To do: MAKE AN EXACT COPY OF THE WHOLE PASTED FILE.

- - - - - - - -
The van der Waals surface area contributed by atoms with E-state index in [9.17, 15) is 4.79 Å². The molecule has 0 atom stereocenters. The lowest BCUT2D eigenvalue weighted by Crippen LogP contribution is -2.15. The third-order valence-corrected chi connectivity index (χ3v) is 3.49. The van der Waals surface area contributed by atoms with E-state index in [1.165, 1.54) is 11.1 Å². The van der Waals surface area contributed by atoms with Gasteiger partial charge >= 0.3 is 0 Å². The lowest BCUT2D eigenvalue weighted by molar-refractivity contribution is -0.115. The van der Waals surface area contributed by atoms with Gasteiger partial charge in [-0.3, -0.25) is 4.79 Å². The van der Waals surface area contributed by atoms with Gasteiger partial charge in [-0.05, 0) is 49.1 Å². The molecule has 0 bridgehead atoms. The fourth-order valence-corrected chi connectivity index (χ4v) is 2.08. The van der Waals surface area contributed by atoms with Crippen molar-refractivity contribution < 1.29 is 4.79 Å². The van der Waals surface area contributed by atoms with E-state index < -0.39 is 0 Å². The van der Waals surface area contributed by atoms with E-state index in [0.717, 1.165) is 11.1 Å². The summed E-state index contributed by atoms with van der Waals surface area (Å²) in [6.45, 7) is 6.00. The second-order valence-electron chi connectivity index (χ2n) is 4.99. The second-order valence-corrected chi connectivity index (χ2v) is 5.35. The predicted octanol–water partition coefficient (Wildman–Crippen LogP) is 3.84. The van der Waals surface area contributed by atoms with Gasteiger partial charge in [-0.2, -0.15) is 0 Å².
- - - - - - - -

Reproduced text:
The van der Waals surface area contributed by atoms with E-state index in [9.17, 15) is 4.79 Å². The molecule has 0 atom stereocenters. The lowest BCUT2D eigenvalue weighted by Crippen LogP contribution is -2.15. The third-order valence-corrected chi connectivity index (χ3v) is 3.49. The van der Waals surface area contributed by atoms with E-state index in [1.165, 1.54) is 11.1 Å². The van der Waals surface area contributed by atoms with Gasteiger partial charge >= 0.3 is 0 Å². The lowest BCUT2D eigenvalue weighted by molar-refractivity contribution is -0.115. The van der Waals surface area contributed by atoms with Gasteiger partial charge in [-0.3, -0.25) is 4.79 Å². The van der Waals surface area contributed by atoms with Gasteiger partial charge in [-0.05, 0) is 49.1 Å². The molecule has 0 bridgehead atoms. The fourth-order valence-corrected chi connectivity index (χ4v) is 2.08. The van der Waals surface area contributed by atoms with Crippen molar-refractivity contribution < 1.29 is 4.79 Å². The van der Waals surface area contributed by atoms with E-state index < -0.39 is 0 Å². The van der Waals surface area contributed by atoms with E-state index in [0.717, 1.165) is 11.1 Å². The summed E-state index contributed by atoms with van der Waals surface area (Å²) in [6.45, 7) is 6.00. The second-order valence-electron chi connectivity index (χ2n) is 4.99. The second-order valence-corrected chi connectivity index (χ2v) is 5.35. The predicted octanol–water partition coefficient (Wildman–Crippen LogP) is 3.84. The van der Waals surface area contributed by atoms with Gasteiger partial charge in [-0.2, -0.15) is 0 Å².